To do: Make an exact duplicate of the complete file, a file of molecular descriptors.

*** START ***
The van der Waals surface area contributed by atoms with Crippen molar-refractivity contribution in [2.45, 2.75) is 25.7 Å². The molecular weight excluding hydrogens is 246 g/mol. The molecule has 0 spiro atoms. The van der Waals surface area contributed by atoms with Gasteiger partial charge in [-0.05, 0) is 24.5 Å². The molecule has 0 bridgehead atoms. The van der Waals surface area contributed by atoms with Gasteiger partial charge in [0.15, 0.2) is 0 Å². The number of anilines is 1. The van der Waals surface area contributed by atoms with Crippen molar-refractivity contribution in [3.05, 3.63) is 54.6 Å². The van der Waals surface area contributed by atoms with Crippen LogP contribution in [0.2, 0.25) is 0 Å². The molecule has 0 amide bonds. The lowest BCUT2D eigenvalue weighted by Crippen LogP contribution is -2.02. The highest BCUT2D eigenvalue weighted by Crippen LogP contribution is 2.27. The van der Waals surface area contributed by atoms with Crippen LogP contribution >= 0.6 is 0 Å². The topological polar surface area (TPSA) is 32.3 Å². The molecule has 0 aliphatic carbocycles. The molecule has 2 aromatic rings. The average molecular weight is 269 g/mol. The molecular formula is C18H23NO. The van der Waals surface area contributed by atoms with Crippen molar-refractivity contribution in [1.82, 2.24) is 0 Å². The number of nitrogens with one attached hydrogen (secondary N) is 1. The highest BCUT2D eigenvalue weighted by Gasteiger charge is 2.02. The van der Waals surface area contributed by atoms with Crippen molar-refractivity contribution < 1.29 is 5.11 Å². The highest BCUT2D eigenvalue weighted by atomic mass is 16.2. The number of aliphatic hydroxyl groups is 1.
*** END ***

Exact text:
The van der Waals surface area contributed by atoms with Crippen molar-refractivity contribution in [2.45, 2.75) is 25.7 Å². The molecular weight excluding hydrogens is 246 g/mol. The molecule has 0 spiro atoms. The van der Waals surface area contributed by atoms with Gasteiger partial charge in [-0.05, 0) is 24.5 Å². The molecule has 0 bridgehead atoms. The van der Waals surface area contributed by atoms with Gasteiger partial charge in [0.15, 0.2) is 0 Å². The number of anilines is 1. The van der Waals surface area contributed by atoms with Crippen molar-refractivity contribution in [3.05, 3.63) is 54.6 Å². The van der Waals surface area contributed by atoms with Crippen LogP contribution in [0.2, 0.25) is 0 Å². The molecule has 0 amide bonds. The lowest BCUT2D eigenvalue weighted by Crippen LogP contribution is -2.02. The highest BCUT2D eigenvalue weighted by Crippen LogP contribution is 2.27. The van der Waals surface area contributed by atoms with Crippen LogP contribution >= 0.6 is 0 Å². The topological polar surface area (TPSA) is 32.3 Å². The molecule has 0 aliphatic carbocycles. The molecule has 2 aromatic rings. The average molecular weight is 269 g/mol. The molecular formula is C18H23NO. The van der Waals surface area contributed by atoms with Crippen molar-refractivity contribution in [1.82, 2.24) is 0 Å². The number of nitrogens with one attached hydrogen (secondary N) is 1. The highest BCUT2D eigenvalue weighted by Gasteiger charge is 2.02. The van der Waals surface area contributed by atoms with Crippen molar-refractivity contribution < 1.29 is 5.11 Å². The highest BCUT2D eigenvalue weighted by atomic mass is 16.2. The number of aliphatic hydroxyl groups is 1.